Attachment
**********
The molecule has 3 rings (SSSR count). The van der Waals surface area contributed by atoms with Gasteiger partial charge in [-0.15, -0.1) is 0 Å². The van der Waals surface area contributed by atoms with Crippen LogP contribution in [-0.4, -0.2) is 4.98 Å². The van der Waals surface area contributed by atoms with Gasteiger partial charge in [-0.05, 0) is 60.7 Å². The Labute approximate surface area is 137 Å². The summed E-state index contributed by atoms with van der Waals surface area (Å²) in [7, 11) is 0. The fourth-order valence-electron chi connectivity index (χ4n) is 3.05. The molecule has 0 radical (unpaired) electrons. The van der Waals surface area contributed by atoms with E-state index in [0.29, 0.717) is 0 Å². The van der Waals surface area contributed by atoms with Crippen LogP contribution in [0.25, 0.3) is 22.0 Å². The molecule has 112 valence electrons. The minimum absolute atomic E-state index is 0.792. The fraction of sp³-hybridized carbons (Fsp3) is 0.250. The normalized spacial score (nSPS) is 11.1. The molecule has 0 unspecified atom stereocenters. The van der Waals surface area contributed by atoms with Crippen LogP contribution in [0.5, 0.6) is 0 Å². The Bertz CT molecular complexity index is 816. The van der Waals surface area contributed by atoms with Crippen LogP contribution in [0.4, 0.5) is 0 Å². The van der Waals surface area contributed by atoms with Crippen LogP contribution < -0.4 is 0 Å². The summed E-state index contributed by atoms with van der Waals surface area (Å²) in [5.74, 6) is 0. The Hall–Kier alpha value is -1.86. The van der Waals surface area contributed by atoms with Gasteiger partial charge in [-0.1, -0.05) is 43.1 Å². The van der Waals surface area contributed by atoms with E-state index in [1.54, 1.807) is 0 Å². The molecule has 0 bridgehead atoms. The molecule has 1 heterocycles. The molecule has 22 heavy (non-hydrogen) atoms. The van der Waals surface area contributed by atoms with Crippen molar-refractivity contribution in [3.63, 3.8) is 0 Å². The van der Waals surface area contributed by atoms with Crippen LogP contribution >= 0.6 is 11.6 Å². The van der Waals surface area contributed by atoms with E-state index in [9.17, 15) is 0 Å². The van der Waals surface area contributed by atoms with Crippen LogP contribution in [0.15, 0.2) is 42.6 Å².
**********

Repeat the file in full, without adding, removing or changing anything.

The molecule has 3 rings (SSSR count). The van der Waals surface area contributed by atoms with Gasteiger partial charge in [-0.15, -0.1) is 0 Å². The van der Waals surface area contributed by atoms with Crippen LogP contribution in [-0.4, -0.2) is 4.98 Å². The van der Waals surface area contributed by atoms with Gasteiger partial charge in [-0.05, 0) is 60.7 Å². The Labute approximate surface area is 137 Å². The summed E-state index contributed by atoms with van der Waals surface area (Å²) in [7, 11) is 0. The fourth-order valence-electron chi connectivity index (χ4n) is 3.05. The molecule has 0 radical (unpaired) electrons. The van der Waals surface area contributed by atoms with E-state index in [0.29, 0.717) is 0 Å². The van der Waals surface area contributed by atoms with Crippen LogP contribution in [0.25, 0.3) is 22.0 Å². The molecule has 112 valence electrons. The minimum absolute atomic E-state index is 0.792. The fraction of sp³-hybridized carbons (Fsp3) is 0.250. The normalized spacial score (nSPS) is 11.1. The molecule has 0 unspecified atom stereocenters. The van der Waals surface area contributed by atoms with Crippen LogP contribution in [0.5, 0.6) is 0 Å². The Bertz CT molecular complexity index is 816. The van der Waals surface area contributed by atoms with Crippen LogP contribution in [0.4, 0.5) is 0 Å². The van der Waals surface area contributed by atoms with Crippen LogP contribution < -0.4 is 0 Å². The summed E-state index contributed by atoms with van der Waals surface area (Å²) in [5.74, 6) is 0. The Hall–Kier alpha value is -1.86. The van der Waals surface area contributed by atoms with Gasteiger partial charge in [-0.1, -0.05) is 43.1 Å². The van der Waals surface area contributed by atoms with E-state index in [1.54, 1.807) is 0 Å². The molecule has 0 bridgehead atoms. The molecule has 1 heterocycles. The molecule has 22 heavy (non-hydrogen) atoms. The van der Waals surface area contributed by atoms with Crippen molar-refractivity contribution in [3.63, 3.8) is 0 Å². The van der Waals surface area contributed by atoms with Crippen LogP contribution >= 0.6 is 11.6 Å². The van der Waals surface area contributed by atoms with E-state index in [9.17, 15) is 0 Å². The van der Waals surface area contributed by atoms with Crippen LogP contribution in [0.15, 0.2) is 42.6 Å².